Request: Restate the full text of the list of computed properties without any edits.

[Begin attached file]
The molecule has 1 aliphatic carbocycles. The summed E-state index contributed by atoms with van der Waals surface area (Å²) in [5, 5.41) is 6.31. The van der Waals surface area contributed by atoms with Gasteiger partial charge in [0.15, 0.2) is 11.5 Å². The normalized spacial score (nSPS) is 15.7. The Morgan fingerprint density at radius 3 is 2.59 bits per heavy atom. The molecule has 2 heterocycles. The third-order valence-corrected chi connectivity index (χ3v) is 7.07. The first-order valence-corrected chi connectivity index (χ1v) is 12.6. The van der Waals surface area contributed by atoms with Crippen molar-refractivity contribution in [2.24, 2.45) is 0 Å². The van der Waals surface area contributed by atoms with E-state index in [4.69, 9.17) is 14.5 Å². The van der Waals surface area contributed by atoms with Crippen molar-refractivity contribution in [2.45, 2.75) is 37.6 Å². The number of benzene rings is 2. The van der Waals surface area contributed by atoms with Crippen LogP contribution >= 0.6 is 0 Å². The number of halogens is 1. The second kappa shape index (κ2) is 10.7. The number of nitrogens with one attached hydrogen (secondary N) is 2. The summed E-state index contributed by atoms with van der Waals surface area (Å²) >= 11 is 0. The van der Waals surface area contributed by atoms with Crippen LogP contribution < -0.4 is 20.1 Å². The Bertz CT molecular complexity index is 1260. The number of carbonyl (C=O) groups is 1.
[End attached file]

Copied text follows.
The molecule has 1 aliphatic carbocycles. The summed E-state index contributed by atoms with van der Waals surface area (Å²) in [5, 5.41) is 6.31. The van der Waals surface area contributed by atoms with Gasteiger partial charge in [0.15, 0.2) is 11.5 Å². The normalized spacial score (nSPS) is 15.7. The Morgan fingerprint density at radius 3 is 2.59 bits per heavy atom. The molecule has 2 heterocycles. The third-order valence-corrected chi connectivity index (χ3v) is 7.07. The first-order valence-corrected chi connectivity index (χ1v) is 12.6. The van der Waals surface area contributed by atoms with Crippen molar-refractivity contribution in [2.24, 2.45) is 0 Å². The van der Waals surface area contributed by atoms with E-state index in [4.69, 9.17) is 14.5 Å². The van der Waals surface area contributed by atoms with Crippen molar-refractivity contribution in [2.45, 2.75) is 37.6 Å². The number of benzene rings is 2. The van der Waals surface area contributed by atoms with Crippen LogP contribution >= 0.6 is 0 Å². The number of halogens is 1. The second kappa shape index (κ2) is 10.7. The number of nitrogens with one attached hydrogen (secondary N) is 2. The summed E-state index contributed by atoms with van der Waals surface area (Å²) >= 11 is 0. The van der Waals surface area contributed by atoms with Crippen LogP contribution < -0.4 is 20.1 Å². The Bertz CT molecular complexity index is 1260. The number of carbonyl (C=O) groups is 1.